Impacts of the COVID-19 Pandemic on the Manufacturing and Construction Industry

After the crippling consequences of the COVID-19 pandemic in 2020, the manufacturing and construction industries have managed to get back on top in 2021. The 2022 trends for these industries are also favorable, indicating continued growth and recovery. Revenue growth in 2021 is projected to be approximately 6.5% and 6.9% for the manufacturing and construction industries respectively, and will likely gain momentum in 2022. Demand and backlog orders are stronger than ever, and many suppliers rush to satisfy their clientele.

Despite this prosperity, organizations are still plagued by the unforeseen side effects of the COVID-19 pandemic, even two years later. Here are some issues still impacting the manufacturing and construction industry:

Supply Chain Delays

Companies continue facing project delays due to lockdowns and disruptions in the global supply chain. U.S. port delays are higher than in other developed economies, with a historical turnaround time average of 3.5 days, now at over six days. While these factors dampened performance in 2021, we expect them to heighten performance in 2022 as inventories are replenished and more projects are scheduled for completion with less restrictive lockdowns. We can also expect companies to adjust their logistical needs to face these disruptions, as delays will continue well into 2022.

Trouble in China

Power outages in China affected factory production. The Chinese government appears to be pressuring manufacturers to follow environmental guidelines and shutting down factories that are not compliant, causing inventory shortages. The real estate company Evergrande defaulting on its credit obligations is another factor to consider. With a reach in multiple markets, the fate of this real estate giant is bound to have a ripple effect globally.

Worker Shortages

The “Great Resignation” has caused many organizations to see an unprecedented loss of talent. Many companies are trying to acquire new employees by offering work-life balance incentives and sign-on bonuses. As a first-time occurrence, speculations would be that organizations will go above and beyond to retain talent by providing a healthy and rewarding work environment, from maintaining dynamic contact with their team as more and more work remotely to making them feel valued and accepted.

Retaining talent will be more and more challenging considering the amount of new job openings and the urgent need for companies to fill vacant positions, and the increasing ability for employees to negotiate the terms of employment.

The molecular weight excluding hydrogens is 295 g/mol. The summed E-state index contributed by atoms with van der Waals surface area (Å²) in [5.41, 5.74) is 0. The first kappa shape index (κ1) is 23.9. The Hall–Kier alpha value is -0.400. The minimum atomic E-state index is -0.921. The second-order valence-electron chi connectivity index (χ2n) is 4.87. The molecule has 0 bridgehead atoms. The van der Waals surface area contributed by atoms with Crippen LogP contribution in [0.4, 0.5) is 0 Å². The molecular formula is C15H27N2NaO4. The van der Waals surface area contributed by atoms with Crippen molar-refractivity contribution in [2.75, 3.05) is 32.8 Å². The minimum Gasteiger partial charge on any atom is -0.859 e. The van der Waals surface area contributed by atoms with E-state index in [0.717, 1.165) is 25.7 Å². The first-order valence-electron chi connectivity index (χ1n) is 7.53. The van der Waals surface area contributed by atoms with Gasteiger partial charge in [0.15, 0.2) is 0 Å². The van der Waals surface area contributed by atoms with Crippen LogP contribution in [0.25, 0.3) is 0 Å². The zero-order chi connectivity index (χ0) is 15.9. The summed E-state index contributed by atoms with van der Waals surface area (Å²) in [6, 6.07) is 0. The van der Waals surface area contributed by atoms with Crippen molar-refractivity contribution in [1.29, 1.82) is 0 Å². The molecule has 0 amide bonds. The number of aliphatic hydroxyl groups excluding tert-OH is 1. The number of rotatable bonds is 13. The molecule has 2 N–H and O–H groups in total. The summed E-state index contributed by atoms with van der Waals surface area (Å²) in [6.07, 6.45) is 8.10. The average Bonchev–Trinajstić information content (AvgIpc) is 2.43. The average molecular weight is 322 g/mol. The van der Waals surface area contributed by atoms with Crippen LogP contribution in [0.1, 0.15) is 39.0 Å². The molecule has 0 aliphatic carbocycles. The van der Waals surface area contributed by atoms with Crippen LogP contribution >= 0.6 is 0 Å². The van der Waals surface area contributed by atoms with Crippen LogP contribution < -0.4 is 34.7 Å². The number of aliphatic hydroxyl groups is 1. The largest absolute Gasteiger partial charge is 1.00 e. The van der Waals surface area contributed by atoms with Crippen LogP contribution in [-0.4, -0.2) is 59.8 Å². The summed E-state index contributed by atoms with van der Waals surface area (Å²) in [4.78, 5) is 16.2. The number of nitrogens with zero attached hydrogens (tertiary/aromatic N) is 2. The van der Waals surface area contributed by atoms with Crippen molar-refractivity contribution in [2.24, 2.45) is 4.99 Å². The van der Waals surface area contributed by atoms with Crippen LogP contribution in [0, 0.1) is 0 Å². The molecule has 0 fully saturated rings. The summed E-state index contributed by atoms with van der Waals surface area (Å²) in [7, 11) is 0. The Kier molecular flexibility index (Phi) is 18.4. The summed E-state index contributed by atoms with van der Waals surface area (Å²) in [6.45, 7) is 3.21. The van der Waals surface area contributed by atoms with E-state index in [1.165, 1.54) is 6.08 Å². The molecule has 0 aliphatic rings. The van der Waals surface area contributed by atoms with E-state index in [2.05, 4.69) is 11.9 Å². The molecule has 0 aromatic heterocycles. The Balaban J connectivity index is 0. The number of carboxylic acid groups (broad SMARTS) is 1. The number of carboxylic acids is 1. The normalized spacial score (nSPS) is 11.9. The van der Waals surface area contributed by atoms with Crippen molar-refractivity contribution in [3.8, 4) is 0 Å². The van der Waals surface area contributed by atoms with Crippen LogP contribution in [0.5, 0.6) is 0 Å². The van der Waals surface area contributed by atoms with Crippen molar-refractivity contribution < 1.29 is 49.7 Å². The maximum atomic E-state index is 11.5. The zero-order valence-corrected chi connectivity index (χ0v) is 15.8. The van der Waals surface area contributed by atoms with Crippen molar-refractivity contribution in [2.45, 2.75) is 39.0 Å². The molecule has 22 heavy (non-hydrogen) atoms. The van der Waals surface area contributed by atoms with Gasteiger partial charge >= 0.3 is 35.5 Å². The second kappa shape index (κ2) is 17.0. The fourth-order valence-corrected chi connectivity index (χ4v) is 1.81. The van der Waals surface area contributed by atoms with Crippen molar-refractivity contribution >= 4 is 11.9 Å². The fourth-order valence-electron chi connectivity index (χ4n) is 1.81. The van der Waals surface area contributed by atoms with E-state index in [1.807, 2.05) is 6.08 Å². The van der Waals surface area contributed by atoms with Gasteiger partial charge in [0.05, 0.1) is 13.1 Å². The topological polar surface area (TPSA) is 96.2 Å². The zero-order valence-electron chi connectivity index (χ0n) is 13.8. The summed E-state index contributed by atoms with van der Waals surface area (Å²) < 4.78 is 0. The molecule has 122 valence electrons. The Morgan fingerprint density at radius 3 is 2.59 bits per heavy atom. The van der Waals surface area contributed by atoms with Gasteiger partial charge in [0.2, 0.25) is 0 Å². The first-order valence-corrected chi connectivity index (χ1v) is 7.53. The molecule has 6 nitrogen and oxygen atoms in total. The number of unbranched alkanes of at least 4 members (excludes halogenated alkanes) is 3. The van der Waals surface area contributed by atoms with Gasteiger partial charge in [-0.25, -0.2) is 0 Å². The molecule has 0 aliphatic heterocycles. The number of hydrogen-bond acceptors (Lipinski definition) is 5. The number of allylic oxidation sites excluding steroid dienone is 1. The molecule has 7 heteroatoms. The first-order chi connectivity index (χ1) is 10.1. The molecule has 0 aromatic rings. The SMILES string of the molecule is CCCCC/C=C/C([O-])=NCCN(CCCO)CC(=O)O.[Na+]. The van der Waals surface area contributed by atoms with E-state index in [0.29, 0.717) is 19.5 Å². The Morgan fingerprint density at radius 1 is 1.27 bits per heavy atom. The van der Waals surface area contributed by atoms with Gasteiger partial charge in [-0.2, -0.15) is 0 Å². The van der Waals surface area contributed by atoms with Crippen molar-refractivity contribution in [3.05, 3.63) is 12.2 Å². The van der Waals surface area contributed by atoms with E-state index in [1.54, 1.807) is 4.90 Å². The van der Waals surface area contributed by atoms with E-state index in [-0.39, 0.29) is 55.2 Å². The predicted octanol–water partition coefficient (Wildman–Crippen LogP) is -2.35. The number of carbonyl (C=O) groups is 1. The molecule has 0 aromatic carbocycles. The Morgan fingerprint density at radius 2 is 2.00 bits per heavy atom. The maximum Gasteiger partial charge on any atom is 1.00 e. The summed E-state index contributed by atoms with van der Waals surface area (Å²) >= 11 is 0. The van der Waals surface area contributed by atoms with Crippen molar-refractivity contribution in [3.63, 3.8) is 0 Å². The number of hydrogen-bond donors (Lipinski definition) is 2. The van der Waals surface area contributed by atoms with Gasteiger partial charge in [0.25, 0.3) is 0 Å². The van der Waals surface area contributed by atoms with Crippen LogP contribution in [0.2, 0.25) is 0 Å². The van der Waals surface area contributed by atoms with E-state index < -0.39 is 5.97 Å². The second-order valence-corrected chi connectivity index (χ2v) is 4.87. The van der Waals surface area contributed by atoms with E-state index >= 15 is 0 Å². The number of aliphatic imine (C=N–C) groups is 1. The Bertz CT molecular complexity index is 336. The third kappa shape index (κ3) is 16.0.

Shipping Costs

As demand increases and supply decreases, we are experiencing skyrocketing freight costs. Shipping costs have been doubled, tripled, quadrupled, and even multiplied by ten, largely due to ocean carriers accused of price gouging. Businesses are then billed for storage of goods while their shipments are delayed. Ports are also facing a shortage of chassis due to empty containers piling up, while there are so many full containers needing to reach their destination.

While the market is adjusting with both men and women from other industries joining the trucking/shipping industry to meet rising demands, it is unclear if smaller companies can survive such a blow if they cannot get their inventory. Closing the gap of a talent to demand ratio of roughly 1:6 will be challenging to say the least.

Inflation Rates

The inflation rate is reaching record highs. There was a 6.8% increase in December 2021 compared to December 2020, the fastest pace in 40 years. In December 2021, the Federal Reserve expressed its consideration to raise interest rates three times in 2022 while starting to cut purchases of Treasury securities and mortgage-backed securities as soon as January 2022.

Businesses are waiting to see how much the Federal Reserve will adjust the interest rates and whether it will push for new restrictions on banks. Changes will impact the borrowing abilities of the manufacturing and construction industries and their expanding capacity as the cost of doing business rises.

Survival of the Fittest for Manufacturing and Construction

Even though we expect the manufacturing and construction industries to keep growing in 2022, the results will not be uniform. Success will depend on how dynamic and flexible companies can be. Businesses must be nimble enough to address their shortcomings on a case-by-case basis by seizing growth opportunities, acquiring new talent and avoiding labor shortages, facing rising costs, maintaining profit margins, and managing inventory shortages.

Not sure how to manage your supply chain in 2022? Click here for strategies small businesses can use to navigate supply chain disruption.